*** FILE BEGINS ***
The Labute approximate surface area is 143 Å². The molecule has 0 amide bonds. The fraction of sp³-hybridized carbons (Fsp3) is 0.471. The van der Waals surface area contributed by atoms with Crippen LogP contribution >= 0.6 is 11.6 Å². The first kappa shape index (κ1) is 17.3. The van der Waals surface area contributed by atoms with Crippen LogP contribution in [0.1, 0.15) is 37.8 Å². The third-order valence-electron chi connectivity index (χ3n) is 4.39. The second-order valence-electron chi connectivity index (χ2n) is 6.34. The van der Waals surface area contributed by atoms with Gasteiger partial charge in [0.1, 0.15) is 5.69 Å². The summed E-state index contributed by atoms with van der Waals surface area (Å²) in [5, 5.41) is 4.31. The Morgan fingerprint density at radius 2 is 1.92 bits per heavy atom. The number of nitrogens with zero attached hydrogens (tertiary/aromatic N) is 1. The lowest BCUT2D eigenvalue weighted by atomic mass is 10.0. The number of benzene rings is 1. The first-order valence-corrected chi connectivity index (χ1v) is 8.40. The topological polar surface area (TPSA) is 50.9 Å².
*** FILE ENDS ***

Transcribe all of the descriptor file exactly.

The Labute approximate surface area is 143 Å². The molecule has 0 amide bonds. The fraction of sp³-hybridized carbons (Fsp3) is 0.471. The van der Waals surface area contributed by atoms with Crippen LogP contribution >= 0.6 is 11.6 Å². The first kappa shape index (κ1) is 17.3. The van der Waals surface area contributed by atoms with Crippen LogP contribution in [0.1, 0.15) is 37.8 Å². The third-order valence-electron chi connectivity index (χ3n) is 4.39. The second-order valence-electron chi connectivity index (χ2n) is 6.34. The van der Waals surface area contributed by atoms with Gasteiger partial charge in [0.1, 0.15) is 5.69 Å². The summed E-state index contributed by atoms with van der Waals surface area (Å²) in [5, 5.41) is 4.31. The Morgan fingerprint density at radius 2 is 1.92 bits per heavy atom. The number of nitrogens with zero attached hydrogens (tertiary/aromatic N) is 1. The lowest BCUT2D eigenvalue weighted by atomic mass is 10.0. The number of benzene rings is 1. The first-order valence-corrected chi connectivity index (χ1v) is 8.40. The topological polar surface area (TPSA) is 50.9 Å².